Electric Vehicle Federal Tax Credit: Explained

Electric car charging at a DC fast charging

You may be wondering what is an electric car federal tax credit. The US government provides people incentives to switch from gas to electric cars and will give you up to a $7,500 tax credit to make the change. This article will cover why there is an electric car tax credit, who qualifies for it, and how it works.

Why a Tax Credit for Electric Cars?

With all the talk of climate change and countries needing to curb their emissions, switching from gas to an electric car can help. Transportation contributes  29% of total emissions, with cars being a leading contributor. According to the US Department of Energy, the average gas car produces 11,435 pounds of carbon emissions each year. In contrast, the average electric car produces only  3,774 pounds of emissions per year. By providing an electric car federal tax credit, the government is curbing carbon emissions, reducing our dependence on foreign oil, and helping fight climate change.

*EV Federal Tax Credit Updates Following 2022 Inflation Reduction Act

The Inflation Reduction Act (IRA) was signed by the president in August, and with it comes many changes to the federal tax credits.

The new credit will allow for a maximum of $7,500 for new EVs, and up to $4,000, limited to 30% of the sale price, for used EVs. New qualifications take effect on August 16 of 2022 and apply to electric vehicles purchased after August 16 of 2022.

A few key restrictions and key items that we will cover:

  • US final assembly requirement
  • Battery composition source requirements
  • Income limits for individuals and couples filing jointly
  • MSRP cap for EVs based on size and new vs used

New incentive now denotes “Clean Vehicles”

An important item to note is this new bill changes today’s “plug-in vehicles” or electric vehicle credit to a more broad “clean vehicles” credit. This could include fuel-cell electrics and future alternative fuels that might compete with battery-electric power. 

Lifted manufacturing cap

The IRA also made several adjustments to manufacturing limits that previously hampered eligibility for the credit if you bought a car from a manufacturer, such as Tesla, that had sold more than 200,000 qualifying vehicles. Beginning in 2023, manufacturing caps will be lifted, which will allow more EVs to qualify than in previous years (Chevrolet and Tesla).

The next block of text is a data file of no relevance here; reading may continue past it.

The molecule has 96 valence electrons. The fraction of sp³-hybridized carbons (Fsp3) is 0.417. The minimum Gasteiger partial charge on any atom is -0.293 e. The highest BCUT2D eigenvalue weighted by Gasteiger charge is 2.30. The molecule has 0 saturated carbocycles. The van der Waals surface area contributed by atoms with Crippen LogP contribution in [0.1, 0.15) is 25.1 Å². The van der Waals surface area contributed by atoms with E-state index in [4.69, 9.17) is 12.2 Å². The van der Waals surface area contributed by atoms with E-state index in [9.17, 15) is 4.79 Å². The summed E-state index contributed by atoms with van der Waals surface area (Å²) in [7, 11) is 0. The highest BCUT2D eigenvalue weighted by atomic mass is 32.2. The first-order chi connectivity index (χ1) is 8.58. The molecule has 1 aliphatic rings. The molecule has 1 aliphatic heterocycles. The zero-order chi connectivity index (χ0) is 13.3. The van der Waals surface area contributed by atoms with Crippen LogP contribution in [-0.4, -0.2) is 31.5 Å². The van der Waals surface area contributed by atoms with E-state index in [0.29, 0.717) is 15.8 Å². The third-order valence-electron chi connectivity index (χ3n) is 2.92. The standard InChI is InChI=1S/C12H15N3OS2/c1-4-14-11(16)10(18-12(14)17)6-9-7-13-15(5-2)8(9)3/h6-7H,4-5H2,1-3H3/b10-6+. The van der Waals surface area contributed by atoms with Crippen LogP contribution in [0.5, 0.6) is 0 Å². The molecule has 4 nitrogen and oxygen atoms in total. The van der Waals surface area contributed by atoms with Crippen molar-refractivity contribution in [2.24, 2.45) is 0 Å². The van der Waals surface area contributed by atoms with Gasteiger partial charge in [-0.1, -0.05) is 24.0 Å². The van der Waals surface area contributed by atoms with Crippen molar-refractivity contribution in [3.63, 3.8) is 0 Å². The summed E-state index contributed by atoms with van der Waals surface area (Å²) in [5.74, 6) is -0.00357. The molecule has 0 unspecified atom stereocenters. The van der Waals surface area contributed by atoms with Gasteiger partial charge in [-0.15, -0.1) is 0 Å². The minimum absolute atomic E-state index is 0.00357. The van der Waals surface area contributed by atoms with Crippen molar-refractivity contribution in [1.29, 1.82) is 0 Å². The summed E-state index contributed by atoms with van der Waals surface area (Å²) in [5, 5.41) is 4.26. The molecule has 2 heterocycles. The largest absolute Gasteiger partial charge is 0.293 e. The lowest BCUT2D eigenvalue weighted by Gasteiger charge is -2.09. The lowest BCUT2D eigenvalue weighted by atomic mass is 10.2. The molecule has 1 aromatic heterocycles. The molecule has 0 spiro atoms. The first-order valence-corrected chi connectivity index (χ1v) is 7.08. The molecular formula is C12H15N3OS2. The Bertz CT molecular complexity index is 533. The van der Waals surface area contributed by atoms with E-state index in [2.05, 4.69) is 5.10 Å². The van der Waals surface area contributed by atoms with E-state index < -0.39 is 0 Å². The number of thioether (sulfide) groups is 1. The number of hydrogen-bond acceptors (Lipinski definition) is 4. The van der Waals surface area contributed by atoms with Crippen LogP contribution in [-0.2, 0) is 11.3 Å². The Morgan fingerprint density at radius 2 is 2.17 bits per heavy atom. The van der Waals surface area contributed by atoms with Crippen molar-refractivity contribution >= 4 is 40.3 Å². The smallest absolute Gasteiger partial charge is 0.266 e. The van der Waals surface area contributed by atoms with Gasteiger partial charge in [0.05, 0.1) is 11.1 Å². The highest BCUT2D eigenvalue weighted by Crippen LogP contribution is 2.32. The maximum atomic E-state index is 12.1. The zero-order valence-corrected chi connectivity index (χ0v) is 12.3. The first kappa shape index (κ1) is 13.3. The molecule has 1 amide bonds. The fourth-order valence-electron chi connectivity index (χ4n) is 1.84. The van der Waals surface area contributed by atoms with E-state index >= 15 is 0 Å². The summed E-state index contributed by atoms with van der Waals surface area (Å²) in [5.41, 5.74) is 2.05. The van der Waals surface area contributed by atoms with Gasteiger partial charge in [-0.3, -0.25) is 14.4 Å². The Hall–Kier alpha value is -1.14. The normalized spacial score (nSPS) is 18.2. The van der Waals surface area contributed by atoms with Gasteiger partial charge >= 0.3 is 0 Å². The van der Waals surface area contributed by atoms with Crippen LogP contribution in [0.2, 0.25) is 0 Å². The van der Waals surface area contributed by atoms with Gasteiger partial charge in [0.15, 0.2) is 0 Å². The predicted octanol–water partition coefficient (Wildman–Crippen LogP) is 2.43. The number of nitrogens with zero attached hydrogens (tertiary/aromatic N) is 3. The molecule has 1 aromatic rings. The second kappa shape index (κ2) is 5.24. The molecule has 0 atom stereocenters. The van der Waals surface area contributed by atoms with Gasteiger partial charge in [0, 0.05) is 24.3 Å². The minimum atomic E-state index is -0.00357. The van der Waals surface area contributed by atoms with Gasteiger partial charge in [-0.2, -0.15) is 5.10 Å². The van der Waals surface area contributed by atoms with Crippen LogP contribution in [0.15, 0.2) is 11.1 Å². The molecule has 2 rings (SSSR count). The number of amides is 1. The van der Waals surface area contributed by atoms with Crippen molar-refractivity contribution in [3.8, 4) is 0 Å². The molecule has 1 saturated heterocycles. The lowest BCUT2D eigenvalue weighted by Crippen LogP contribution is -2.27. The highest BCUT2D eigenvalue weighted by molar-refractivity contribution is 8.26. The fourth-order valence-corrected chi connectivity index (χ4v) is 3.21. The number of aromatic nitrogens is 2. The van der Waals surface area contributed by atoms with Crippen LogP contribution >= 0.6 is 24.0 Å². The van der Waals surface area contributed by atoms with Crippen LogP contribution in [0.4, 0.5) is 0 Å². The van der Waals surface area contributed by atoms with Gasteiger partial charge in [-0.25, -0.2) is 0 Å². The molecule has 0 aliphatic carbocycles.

More changes coming starting in 2023

Additional provisions will go into effect on January 1, 2023. Most changes impacted by IRA begin taking effect in 2023 and last until 2032. Also, if you entered into a written binding contract to purchase a new qualifying vehicle before August 16, 2022, see the IRS publication for further guidance.


Who Qualifies for the Tax Credit?

For Vehicles Purchased Prior to August 17, 2022

To qualify for the electric tax credit, you need to meet the following criteria.

  • Purchased a car or truck that weighs less than 14,000 pounds and draws energy from a battery of at least four kilowatt-hours.
  • You must have purchased a new electric car on or after 2010 and be the original owner.
  • Only the first 200,000 electric vehicles sold by manufacturers will qualify for a rebate.

Electric car federal tax credits can range from $7,500 to $2,500. The closer a manufacturer gets to selling 200,000 electric cars, the smaller the tax credit becomes. You can get the latest availability on electric car federal tax credits by visiting the Department of Energy website or visiting Electric Driver. Beyond tax credits, you should also look into electric car rebates and tax credits from your state and utilities.

For Vehicles Purchased After August 16, 2022

The new bill includes income limits to qualify for the federal EV incentive, and the limits are different for new and used EVs. Income limit is based on Modified Adjusted Gross Income (MAGI).

New Clean/Electric Vehicles:

  • For those filing as individual, MAGI must not exceed $150,000
  • For couple filing jointly, combined MAGI must not exceed $300,000
  • Head of household filers MAGI must not exceed $225,000

Used Clean/Electric Vehicles:

  • For individual filers, MAGI must not exceed $75,000
  • For couples filing jointly, combined MAGI must not exceed $150,000
  • Head of household filers MAGI must not exceed $112,500

*Additional qualifications for Used EVs explained below.


What Electric Vehicles Qualify for the Federal Tax Credit?

For Vehicles Purchased Prior to August 17, 2022